Should you publish your pricing or not? Whether its on the web, in print or part of a public presentation, it can be a guessing game as to whether you should put prices on your products or services. This video, taken from The Pricing Strategies class at the WSU SBDC will help you decide what is best for your company.
Speaker: Earl Gregorich
Produced by: Kim Woodbury
You put a lot of time into your website and social media to market your business, but do you know if these efforts are paying off? This class will teach you how to find out.
You will learn:
- What tools are available
- The important data points
- How to apply what you learn to measure both online and traditional marketing efforts
A recent article in the Dayton Business Journal featured two SBDC’s in the Dayton region. Pat Newcomb from the Entrepreneur’s Center and Earl Gregorich from Wright State University collaborated to provide insight on marketing strategies with traditional and social media. Check out the full DBJ story.
There are several networking opportunities in the Dayton area for small business owners to take part in. While we don’t endorse any one of these events, don’t be surprised if you show up and see an SBDC counselor in the crowd. If you do, be sure to stop us and say hello! (Have a networking event you would like to add? Send it to us.)
The Association of Small Business Development Centers has partnered with Braddock Communications, Inc. and published the book ‘Braddock’s Procurement Guide 2013: An Entrepreneurs Guide to Selling to Governments and Corporations”. This book provides an overview of the government and corporate marketplace, with insight on the inner workings on how the decisions are made. The book also includes the following topics…
• Selling to the Federal Government/State Governments
• Selling to Large Corporations
• Selling to Foreign Governments and International Organizations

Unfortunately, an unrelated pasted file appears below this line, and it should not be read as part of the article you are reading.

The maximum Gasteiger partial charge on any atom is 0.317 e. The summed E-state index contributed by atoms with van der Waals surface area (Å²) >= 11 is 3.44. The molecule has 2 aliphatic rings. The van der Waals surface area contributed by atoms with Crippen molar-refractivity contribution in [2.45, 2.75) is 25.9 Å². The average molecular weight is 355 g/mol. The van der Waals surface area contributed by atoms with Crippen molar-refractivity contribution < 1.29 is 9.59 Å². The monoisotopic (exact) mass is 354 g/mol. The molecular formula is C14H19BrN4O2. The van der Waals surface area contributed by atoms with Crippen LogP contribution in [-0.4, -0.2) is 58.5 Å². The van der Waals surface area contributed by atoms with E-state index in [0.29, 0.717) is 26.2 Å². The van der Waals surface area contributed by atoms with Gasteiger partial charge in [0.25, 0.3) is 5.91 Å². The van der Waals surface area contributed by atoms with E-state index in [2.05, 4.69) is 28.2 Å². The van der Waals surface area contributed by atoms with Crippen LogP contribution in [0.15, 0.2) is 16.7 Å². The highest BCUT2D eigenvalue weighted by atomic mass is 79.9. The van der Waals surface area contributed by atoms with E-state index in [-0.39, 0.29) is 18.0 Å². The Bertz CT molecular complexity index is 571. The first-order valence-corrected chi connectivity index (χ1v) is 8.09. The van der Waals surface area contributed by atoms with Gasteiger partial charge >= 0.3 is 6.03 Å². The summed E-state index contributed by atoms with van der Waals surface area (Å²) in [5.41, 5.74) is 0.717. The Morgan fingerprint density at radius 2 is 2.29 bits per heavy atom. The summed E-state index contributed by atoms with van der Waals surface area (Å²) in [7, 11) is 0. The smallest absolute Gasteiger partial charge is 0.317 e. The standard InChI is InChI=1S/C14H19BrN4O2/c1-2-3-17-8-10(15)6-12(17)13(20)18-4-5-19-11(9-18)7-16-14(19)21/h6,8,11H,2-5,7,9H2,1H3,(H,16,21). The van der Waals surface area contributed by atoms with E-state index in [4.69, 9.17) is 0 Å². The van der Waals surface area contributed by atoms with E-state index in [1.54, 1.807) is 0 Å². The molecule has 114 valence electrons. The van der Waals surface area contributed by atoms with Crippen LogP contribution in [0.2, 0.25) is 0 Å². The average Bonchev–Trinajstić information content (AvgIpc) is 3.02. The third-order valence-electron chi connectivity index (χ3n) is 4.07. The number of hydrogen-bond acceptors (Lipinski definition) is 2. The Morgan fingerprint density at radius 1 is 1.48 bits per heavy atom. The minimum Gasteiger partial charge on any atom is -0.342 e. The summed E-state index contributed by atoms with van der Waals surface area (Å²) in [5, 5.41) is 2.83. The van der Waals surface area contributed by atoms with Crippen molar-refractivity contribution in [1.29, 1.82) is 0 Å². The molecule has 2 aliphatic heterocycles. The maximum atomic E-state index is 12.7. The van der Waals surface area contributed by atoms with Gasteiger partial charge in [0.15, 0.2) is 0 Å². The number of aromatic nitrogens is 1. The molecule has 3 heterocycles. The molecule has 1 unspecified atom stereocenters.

• “Green” Procurement
• Special Resources for Women-, Minority-, or Veteran-Owned Businesses
And thanks to the Microsoft Corporation, this guide is available to all SBDC directors and their clients at no cost. For a copy of this must-have guide, talk to your local SBDC Director or visit http://www.asbdc-us.org/BraddockProcOppsGuide.html
In today’s competitive markets, every piece of knowledge that puts your business one step ahead of the competition is always critical. Sometimes this knowledge can stem from the competition itself. Here are six easy ways to monitor your competition to look for a competitive advantage…
1.) Subscribe to their blogs
Businesses these days are becoming more and more transparent, use this to your advantage. Reading their blogs and posts can help you understand their newest features and latest products.
2.) Use their products
Using the competition’s websites often can help you discover new features on their webpages before they are officially released. Many companies “soft-launch” features little by little, keeping up to date with their websites can help you learn and detect these new features.
3.) Look at their photos
With social media and corporate websites, pictures are extremely easy to come by. Taking a look at each of these pictures can help you assess the company by finding out its culture, what computers and hardware they use, even how many employees they have.
4.) Monitor their press releases and news
Similar to reading their blogs, monitoring press releases and news can give you all sorts of information on the competition. To keep up with these, set up Google alerts to notify you.
5.) Monitor their Twitter and Facebook pages
A lot can be said of how people perceive your company, and the same goes for your competition. Monitoring these two social media sites will allow you to learn how the public feels about your competition, what they like and dislike can both be helpful.
6.) Understand their employees
Employees are the greatest asset to any business. Understanding the competiton’s employees can help you learn about the company, why it was started, and what drives the people behind it. Understanding them can be as simple as following them on LinkedIn or Facebook, use the web to your advantage.
For more business information, go to http://upstart.bizjournals.com/